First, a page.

To the disappointment of compensators, the MOJ has announced a new discount rate of minus 0.25%, to come into effect in England and Wales from 5 August 2019.
As an upwards variation of the rate from the existing minus 0.75% value, the new rate will benefit compensators to a modest degree but certainly not to the extent that was anticipated. Many will consider that this new rate still falls short of a real-world valuation of what claimants will be able to achieve in terms of a net return on the investment of damages awards.
The Civil Liability Act 2018 has allowed a move away from the unrealistic assumption of claimants investing, or being advised to invest their damages awards in ILGS as a single asset class. However, compensators will be likely to feel that the manner in which the Lord Chancellor has applied the new methodology for the calculation of the discount rate has fallen short of the mark in terms of restoring a more rational approach to how future damages awards are assessed.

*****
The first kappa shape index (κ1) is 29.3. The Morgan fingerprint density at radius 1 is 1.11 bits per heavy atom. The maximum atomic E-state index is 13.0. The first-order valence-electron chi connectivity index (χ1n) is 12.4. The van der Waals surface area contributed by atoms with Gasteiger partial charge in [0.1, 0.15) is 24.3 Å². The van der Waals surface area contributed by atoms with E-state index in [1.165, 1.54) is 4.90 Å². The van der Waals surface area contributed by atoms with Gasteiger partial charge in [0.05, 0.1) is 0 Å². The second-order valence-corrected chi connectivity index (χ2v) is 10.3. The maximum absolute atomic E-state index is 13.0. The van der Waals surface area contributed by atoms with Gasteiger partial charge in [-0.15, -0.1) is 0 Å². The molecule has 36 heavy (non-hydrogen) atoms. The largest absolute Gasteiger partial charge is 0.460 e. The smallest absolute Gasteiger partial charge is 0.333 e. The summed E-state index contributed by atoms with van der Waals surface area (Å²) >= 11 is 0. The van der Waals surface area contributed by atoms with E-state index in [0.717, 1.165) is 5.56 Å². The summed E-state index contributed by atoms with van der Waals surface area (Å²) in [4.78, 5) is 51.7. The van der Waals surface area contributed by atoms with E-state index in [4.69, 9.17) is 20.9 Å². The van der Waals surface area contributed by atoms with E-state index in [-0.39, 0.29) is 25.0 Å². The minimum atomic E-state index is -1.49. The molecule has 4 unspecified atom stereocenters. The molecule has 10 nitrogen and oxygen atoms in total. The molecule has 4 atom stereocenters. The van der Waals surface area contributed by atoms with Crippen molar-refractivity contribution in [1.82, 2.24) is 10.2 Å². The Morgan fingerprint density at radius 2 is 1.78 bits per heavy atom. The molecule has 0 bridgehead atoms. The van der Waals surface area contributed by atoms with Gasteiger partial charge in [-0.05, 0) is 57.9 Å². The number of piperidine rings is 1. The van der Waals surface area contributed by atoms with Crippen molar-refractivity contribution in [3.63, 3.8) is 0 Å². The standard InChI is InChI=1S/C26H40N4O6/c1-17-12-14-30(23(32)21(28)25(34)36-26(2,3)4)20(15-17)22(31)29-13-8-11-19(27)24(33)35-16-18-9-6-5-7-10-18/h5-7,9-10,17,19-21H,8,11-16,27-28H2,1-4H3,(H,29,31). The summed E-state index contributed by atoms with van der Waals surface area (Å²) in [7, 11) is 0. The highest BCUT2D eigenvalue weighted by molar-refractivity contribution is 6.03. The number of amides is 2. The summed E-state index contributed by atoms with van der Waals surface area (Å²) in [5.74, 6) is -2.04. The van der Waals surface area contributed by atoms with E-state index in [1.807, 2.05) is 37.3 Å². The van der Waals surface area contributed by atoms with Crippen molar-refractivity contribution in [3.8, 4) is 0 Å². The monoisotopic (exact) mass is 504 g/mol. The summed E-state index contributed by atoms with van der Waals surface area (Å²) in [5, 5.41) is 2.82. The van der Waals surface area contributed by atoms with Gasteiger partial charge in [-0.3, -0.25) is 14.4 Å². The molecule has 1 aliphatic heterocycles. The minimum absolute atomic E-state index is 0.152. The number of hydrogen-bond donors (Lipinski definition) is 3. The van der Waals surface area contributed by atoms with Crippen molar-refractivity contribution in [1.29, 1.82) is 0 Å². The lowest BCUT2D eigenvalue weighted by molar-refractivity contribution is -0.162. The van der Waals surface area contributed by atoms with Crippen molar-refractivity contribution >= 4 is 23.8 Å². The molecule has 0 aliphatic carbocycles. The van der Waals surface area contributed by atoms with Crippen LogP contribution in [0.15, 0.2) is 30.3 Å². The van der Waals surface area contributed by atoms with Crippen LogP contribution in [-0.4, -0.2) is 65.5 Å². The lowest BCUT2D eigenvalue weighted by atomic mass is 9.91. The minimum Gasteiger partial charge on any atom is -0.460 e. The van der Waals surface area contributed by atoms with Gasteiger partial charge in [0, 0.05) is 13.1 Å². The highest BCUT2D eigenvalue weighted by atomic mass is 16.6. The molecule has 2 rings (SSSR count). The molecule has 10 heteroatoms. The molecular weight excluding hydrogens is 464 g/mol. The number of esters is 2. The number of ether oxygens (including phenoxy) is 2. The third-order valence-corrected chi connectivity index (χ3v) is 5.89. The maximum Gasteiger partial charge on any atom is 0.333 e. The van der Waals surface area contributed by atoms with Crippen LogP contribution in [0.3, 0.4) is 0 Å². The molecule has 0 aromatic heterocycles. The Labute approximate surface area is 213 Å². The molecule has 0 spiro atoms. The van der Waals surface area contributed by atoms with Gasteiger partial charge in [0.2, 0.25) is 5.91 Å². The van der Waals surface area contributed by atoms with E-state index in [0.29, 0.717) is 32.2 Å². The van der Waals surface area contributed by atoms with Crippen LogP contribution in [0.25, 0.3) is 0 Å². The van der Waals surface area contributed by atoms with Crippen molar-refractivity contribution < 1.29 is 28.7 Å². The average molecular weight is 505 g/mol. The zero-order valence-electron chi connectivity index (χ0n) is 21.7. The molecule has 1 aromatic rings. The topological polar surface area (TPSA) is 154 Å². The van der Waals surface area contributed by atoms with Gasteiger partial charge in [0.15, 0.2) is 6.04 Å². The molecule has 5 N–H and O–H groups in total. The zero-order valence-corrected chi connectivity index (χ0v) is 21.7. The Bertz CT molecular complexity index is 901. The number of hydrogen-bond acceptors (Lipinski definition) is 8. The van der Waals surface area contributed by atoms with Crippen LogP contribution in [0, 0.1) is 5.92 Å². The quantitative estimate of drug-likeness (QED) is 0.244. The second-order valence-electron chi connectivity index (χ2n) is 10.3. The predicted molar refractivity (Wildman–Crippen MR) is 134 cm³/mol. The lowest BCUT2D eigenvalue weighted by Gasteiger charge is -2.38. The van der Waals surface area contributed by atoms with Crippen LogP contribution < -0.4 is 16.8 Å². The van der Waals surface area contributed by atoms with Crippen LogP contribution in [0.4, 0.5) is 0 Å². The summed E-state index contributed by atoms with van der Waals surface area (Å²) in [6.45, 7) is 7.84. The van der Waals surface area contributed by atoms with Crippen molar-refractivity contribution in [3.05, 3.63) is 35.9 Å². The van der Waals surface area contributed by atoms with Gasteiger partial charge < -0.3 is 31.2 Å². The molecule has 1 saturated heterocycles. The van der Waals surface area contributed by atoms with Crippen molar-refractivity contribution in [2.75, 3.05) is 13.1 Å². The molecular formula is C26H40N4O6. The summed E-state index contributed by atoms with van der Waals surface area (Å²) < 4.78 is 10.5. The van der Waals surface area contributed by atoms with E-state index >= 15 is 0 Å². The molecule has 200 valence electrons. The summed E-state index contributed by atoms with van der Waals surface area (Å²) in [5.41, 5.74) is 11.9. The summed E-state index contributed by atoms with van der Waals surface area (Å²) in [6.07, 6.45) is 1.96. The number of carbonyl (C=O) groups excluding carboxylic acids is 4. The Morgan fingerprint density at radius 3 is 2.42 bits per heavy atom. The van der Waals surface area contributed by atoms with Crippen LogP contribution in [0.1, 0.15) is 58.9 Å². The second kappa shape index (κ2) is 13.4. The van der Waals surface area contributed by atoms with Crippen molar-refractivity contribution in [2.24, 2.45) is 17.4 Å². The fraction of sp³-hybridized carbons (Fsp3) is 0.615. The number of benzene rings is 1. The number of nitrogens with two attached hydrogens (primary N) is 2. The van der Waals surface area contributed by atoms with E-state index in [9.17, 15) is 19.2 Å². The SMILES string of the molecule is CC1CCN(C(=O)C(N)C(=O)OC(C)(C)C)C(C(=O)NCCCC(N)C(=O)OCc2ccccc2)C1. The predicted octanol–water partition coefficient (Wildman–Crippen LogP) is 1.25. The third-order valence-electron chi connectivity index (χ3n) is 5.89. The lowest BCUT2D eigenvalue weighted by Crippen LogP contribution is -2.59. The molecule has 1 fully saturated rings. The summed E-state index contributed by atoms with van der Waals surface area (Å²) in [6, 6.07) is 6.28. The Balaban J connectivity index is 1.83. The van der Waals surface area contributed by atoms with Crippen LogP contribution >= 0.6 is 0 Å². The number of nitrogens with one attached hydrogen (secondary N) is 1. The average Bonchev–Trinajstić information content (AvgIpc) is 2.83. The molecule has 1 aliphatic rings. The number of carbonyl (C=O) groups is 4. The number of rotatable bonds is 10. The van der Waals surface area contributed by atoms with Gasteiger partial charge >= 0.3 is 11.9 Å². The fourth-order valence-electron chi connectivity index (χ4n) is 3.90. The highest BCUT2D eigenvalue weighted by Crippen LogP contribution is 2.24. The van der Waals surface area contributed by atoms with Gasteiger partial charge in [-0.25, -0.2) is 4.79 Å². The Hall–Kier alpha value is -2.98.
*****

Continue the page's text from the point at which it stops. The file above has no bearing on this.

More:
In terms of the financial impact of the new rate, the discount rate does not have a linear impact on individual claims. By way of example, a 33 year old male with serious brain injury from a road traffic accident and with impairment of both his physical and cognitive function, might have received an award of £6,200,000 under the pre-2017 discount rate (2.5%), which would have risen to £10,400,000 under the current minus 0.75% discount rate. After 5th August 2019, the award would work out at £9,500,000 under the newly announced rate. Further analysis of the financial impact of the new rate can be found below.